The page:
In her first fully-produced play, Nicole Parizeau presents an exciting and sophisticated analysis of the age-old dilemma of whether to appreciate a fabulous work of art when the artist is a failed human being. This is a subject we have all discussed at one time or another. Can we, or should we, in good conscience, enjoy viewing the work of artists who have committed heinous crimes and misdemeanors or otherwise behaved badly? Does the context or era in which the artist lived make a difference in how we measure the offensive behavior? In other words, can we ever really separate the art from the artist?
The Human Ounce, well-directed by Gary Graves, is a fascinating, lively, and well-acted 75-minute, three-person presentation, which takes place in an unnamed museum. One employee, Jory (Champagne Hughes), who seems young and reacts emotionally, insists that the more senior curator, Biz (Kimberly Ridgeway), remove a 19th-century painting from the museum’s walls when an article in Art News reveals that the artist, aptly named Arthur Gelding, was a pedophile.
Biz initially takes a longer view, citing the museum’s broad mission to present all artistic endeavors and arguing that the painting, a lovely landscape, should stand on its own merits without regard to its creator’s monstrous crimes. The museum’s work-clad installer Dodge, (Don Wood) interjects a less intellectual perspective into the women’s conversation, by insisting that he doesn’t want to have to worry about the political correctness of what art he likes, what movies he sees, what his shoes are made of, and, what food shops he frequents.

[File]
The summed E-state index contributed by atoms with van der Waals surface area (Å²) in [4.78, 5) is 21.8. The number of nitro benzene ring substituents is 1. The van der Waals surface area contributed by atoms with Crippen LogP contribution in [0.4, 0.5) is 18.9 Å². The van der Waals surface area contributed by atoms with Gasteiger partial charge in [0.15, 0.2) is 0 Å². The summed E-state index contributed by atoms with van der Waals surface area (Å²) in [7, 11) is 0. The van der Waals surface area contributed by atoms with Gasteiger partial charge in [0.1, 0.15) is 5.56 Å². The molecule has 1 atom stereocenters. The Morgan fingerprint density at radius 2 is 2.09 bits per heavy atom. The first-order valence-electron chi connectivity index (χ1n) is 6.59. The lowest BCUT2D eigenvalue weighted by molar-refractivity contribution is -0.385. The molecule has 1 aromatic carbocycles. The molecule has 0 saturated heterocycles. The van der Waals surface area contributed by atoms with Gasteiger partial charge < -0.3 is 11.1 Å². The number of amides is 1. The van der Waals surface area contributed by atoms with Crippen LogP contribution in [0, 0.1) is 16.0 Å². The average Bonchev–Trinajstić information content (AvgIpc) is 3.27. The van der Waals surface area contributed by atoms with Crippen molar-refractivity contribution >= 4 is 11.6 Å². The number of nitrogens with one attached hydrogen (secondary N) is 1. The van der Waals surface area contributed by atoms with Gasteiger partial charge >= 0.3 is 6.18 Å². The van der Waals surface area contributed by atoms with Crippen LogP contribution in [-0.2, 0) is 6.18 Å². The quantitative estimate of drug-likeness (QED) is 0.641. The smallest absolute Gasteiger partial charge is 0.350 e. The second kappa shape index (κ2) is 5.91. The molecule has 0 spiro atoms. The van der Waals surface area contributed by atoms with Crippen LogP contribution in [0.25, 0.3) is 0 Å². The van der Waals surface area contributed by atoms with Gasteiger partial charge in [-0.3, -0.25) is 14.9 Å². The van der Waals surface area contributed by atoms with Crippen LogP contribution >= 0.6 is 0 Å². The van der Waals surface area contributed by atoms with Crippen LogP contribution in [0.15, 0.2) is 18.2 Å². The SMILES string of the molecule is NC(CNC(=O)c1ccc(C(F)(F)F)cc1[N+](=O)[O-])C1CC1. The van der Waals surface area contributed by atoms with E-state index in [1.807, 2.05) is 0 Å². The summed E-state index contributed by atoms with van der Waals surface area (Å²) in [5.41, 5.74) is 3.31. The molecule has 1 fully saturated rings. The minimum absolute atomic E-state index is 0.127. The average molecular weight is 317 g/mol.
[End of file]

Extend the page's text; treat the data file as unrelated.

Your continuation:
The Human Ounce dissects an extensive and disquieting list of wrongdoers, from Caravaggio (murderer), Agatha Christie (racist writings) and Eric Clapton (racist remarks) to Gauguin (lived with under-aged native girls) and Picasso (misogynist), and the many anti-Semites, including recently revealed Nazi sympathizer artist Emil Nolde. Even our own Peet’s Coffee & Tea is not immune from microscopic scrutiny since the German Reimann family, (JAB Holding Company), who have admitted their ancestors’ links to Nazi forced labor, is the majority owner.
The debate between Jory and Biz, who are both African American women, in a field in which they are sorely underrepresented, becomes a bit artificial and stilted as they each speak in complete and uninterrupted articulate paragraphs — better to present the arguments, but perhaps less effective as dialogue in a play. Yet the drama, with its fine acting and direction, is persuasive and thoroughly engaging as it explores this complicated and multi-faceted subject. And there is a surprise ending that twists the plot in an unexpected way.
Since Central Works only writes, develops, and produces world premiere plays, one never knows what each new season will bring. I look forward to more pleasant surprises in this 30th season.
For information about the play, extended dates and tickets, call 510.558.1381 or visit http://centralworks.org/